An organisation (organised group) is defined as a voluntary association of natural or legal persons (entities) created to achieve common goals. As a result, organisations include associations in particular. In most cases, organisations choose the legal form of a registered association. Therefore, for instance, the rules for the creation and dissolution of an association can be applied to other types of organisations as well. Organisations often create a strong economic position to represent common interests. A statute of an organisation contains primarily an organisational structure. The interests of individual members are put together in order to achieve common goals. Due to the complexity of the organisation law, one should consider getting a legal advice in advance. In addition, lawyers can provide you comprehensive advice in terms of statutory and legal issues, as well as regarding the liability of the members of the board.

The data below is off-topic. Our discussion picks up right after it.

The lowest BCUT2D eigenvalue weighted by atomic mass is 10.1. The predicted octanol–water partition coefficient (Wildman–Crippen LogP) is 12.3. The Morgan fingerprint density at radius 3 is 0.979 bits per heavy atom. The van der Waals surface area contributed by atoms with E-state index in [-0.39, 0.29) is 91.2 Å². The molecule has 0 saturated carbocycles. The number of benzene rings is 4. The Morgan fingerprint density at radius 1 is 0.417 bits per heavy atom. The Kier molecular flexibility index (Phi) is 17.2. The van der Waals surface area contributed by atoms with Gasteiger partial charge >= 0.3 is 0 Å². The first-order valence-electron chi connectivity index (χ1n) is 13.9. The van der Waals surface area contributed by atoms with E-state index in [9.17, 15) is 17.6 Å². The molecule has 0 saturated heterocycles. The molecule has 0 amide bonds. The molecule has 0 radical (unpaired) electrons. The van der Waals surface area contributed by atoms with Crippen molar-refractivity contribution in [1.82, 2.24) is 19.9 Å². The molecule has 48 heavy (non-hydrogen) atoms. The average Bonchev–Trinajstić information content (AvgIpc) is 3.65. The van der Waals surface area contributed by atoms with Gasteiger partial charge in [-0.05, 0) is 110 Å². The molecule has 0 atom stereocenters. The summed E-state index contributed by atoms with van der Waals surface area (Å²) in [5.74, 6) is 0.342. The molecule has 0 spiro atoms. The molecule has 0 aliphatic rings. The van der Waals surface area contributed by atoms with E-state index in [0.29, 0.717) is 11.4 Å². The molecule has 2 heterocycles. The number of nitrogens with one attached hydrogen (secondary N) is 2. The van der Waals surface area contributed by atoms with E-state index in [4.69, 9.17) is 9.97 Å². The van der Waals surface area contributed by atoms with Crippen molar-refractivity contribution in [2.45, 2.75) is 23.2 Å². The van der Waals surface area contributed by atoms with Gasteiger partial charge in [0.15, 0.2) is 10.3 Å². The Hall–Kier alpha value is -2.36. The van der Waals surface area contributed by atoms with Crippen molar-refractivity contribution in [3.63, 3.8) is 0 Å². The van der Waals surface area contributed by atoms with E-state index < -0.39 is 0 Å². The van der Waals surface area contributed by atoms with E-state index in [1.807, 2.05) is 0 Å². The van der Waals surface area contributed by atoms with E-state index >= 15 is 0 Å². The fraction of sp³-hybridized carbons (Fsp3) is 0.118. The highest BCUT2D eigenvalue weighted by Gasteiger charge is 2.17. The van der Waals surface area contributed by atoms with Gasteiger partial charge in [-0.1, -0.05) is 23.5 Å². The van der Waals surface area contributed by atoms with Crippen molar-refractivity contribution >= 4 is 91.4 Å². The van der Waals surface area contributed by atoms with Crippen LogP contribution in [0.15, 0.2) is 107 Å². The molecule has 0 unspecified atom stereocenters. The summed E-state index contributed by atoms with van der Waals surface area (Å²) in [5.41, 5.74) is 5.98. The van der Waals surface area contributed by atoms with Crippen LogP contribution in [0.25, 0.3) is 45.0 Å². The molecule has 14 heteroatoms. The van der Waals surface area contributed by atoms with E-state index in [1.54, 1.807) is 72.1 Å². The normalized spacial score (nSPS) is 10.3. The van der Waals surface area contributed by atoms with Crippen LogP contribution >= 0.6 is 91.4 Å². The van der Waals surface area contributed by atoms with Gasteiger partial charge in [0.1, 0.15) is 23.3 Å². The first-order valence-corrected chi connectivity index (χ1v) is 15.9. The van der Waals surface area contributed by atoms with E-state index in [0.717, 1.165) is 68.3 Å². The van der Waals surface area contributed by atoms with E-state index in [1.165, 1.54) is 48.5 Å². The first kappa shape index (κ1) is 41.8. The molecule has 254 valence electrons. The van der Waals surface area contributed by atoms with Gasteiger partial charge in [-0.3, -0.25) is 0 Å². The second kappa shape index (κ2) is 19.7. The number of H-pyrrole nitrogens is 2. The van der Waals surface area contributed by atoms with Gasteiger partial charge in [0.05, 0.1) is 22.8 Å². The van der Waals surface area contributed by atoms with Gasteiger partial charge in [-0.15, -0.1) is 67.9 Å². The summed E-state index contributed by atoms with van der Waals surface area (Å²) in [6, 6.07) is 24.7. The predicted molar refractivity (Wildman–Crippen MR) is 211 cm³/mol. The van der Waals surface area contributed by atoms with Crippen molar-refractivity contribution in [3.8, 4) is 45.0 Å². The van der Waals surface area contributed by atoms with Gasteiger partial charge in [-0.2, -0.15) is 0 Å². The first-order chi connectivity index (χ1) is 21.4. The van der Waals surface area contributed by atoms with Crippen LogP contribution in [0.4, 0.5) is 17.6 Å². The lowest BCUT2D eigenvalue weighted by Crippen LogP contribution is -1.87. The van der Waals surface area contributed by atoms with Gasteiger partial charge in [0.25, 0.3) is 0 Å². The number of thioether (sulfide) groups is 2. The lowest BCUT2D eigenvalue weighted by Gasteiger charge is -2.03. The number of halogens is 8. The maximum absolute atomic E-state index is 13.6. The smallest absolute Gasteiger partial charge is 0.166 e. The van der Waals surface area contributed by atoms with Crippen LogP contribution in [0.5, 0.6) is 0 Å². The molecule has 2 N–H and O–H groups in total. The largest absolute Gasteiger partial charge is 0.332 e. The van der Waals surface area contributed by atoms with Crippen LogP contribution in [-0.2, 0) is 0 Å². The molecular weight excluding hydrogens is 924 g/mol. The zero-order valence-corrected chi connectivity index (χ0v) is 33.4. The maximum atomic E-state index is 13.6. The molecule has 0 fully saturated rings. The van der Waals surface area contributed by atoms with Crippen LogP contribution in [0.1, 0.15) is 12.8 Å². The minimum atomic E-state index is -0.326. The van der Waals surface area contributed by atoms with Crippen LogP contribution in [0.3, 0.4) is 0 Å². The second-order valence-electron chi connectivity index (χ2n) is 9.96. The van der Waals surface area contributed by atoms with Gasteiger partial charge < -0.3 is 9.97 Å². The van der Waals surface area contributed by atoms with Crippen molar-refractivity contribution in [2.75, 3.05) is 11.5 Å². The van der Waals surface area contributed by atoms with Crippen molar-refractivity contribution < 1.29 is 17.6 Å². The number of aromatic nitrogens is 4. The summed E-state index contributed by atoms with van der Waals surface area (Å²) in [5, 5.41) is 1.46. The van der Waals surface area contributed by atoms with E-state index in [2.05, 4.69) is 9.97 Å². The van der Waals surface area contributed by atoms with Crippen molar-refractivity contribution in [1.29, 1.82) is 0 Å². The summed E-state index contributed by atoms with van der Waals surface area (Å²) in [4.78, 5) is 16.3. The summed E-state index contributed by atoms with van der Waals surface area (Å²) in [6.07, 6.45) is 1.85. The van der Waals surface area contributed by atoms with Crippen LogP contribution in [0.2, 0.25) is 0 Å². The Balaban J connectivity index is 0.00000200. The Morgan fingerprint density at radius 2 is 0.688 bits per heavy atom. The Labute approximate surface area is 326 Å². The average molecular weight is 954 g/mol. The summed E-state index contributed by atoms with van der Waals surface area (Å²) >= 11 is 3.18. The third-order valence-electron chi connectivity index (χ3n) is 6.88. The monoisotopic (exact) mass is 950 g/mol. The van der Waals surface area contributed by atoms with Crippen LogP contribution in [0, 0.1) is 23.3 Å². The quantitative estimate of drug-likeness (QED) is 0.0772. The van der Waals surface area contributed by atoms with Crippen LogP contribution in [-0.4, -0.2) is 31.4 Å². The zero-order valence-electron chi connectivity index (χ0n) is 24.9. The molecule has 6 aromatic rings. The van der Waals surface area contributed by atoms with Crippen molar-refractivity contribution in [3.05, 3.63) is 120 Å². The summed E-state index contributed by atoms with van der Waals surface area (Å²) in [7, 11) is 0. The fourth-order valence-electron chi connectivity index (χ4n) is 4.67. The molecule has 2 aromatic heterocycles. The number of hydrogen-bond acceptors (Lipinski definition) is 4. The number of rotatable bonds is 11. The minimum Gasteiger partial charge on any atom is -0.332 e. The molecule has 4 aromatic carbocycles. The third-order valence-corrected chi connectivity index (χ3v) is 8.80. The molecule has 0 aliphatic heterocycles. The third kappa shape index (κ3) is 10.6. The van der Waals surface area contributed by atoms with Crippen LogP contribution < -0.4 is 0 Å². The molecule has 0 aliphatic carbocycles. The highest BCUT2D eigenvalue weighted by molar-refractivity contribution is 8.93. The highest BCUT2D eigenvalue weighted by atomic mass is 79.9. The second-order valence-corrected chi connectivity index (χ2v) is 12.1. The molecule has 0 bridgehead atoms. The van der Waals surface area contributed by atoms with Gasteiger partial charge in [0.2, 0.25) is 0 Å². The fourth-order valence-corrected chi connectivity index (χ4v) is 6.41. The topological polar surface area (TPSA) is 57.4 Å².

The association law regulates the establishment and organisation of associations. The right to create associations is protected by law. There is a distinction between a registered, an unregistered and an economic association/society. This classification is based on the association purpose. Anassociationis characterised by cooperation of its members for certain duration, for a common purpose and under a common name. The association is represented by the board. The establishment of anassociation/society may also be useful for tax purposes. Among the reasons of establishment one can call the exemption from income tax and trade tax in case of public recognition of its usefulness. In addition, non-profit organisations may claim reduction of VAT. The establishment of an association should be well planned in every case, because it entails specific legal consequences. For this reason, it is not advisable to proceed without prior legal advice. In addition, lawyers can help you draw up a memorandum of association (a statute).